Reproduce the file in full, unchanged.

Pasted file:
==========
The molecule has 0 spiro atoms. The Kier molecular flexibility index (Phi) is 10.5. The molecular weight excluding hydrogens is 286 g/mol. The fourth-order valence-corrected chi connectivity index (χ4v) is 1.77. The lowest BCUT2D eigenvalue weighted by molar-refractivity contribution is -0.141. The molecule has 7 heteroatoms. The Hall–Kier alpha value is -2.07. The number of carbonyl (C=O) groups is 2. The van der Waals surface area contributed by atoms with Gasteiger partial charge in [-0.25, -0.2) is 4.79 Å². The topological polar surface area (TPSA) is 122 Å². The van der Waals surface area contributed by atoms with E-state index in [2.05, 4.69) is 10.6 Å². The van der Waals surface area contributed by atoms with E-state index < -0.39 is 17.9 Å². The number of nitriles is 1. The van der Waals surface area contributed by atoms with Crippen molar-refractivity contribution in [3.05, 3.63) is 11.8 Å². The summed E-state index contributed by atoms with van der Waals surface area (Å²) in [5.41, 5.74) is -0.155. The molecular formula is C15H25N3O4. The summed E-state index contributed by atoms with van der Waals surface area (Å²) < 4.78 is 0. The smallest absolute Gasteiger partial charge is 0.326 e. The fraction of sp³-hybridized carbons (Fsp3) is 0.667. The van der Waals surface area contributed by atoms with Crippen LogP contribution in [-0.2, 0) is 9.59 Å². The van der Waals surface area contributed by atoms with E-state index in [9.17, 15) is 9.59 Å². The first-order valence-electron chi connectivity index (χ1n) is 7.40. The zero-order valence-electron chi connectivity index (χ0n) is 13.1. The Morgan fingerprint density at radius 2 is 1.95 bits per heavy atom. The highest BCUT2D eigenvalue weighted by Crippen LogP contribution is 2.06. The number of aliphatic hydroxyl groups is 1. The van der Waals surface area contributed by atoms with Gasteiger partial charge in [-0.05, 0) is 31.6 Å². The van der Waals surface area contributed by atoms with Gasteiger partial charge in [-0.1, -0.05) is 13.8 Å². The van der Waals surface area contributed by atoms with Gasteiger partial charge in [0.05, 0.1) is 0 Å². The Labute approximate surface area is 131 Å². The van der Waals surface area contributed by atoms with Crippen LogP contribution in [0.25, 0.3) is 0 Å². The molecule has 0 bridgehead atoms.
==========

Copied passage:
The molecule has 0 spiro atoms. The Kier molecular flexibility index (Phi) is 10.5. The molecular weight excluding hydrogens is 286 g/mol. The fourth-order valence-corrected chi connectivity index (χ4v) is 1.77. The lowest BCUT2D eigenvalue weighted by molar-refractivity contribution is -0.141. The molecule has 7 heteroatoms. The Hall–Kier alpha value is -2.07. The number of carbonyl (C=O) groups is 2. The van der Waals surface area contributed by atoms with Gasteiger partial charge in [-0.25, -0.2) is 4.79 Å². The topological polar surface area (TPSA) is 122 Å². The van der Waals surface area contributed by atoms with E-state index in [2.05, 4.69) is 10.6 Å². The van der Waals surface area contributed by atoms with E-state index < -0.39 is 17.9 Å². The number of nitriles is 1. The van der Waals surface area contributed by atoms with Crippen molar-refractivity contribution in [3.05, 3.63) is 11.8 Å². The summed E-state index contributed by atoms with van der Waals surface area (Å²) in [5.41, 5.74) is -0.155. The molecular formula is C15H25N3O4. The summed E-state index contributed by atoms with van der Waals surface area (Å²) < 4.78 is 0. The smallest absolute Gasteiger partial charge is 0.326 e. The fraction of sp³-hybridized carbons (Fsp3) is 0.667. The van der Waals surface area contributed by atoms with Crippen LogP contribution in [-0.2, 0) is 9.59 Å². The van der Waals surface area contributed by atoms with E-state index in [9.17, 15) is 9.59 Å². The first-order valence-electron chi connectivity index (χ1n) is 7.40. The zero-order valence-electron chi connectivity index (χ0n) is 13.1. The Morgan fingerprint density at radius 2 is 1.95 bits per heavy atom. The highest BCUT2D eigenvalue weighted by Crippen LogP contribution is 2.06. The number of aliphatic hydroxyl groups is 1. The van der Waals surface area contributed by atoms with Gasteiger partial charge in [-0.05, 0) is 31.6 Å². The van der Waals surface area contributed by atoms with Gasteiger partial charge in [-0.1, -0.05) is 13.8 Å². The van der Waals surface area contributed by atoms with Gasteiger partial charge in [0.05, 0.1) is 0 Å². The Labute approximate surface area is 131 Å². The van der Waals surface area contributed by atoms with Crippen LogP contribution in [0.25, 0.3) is 0 Å². The molecule has 0 bridgehead atoms.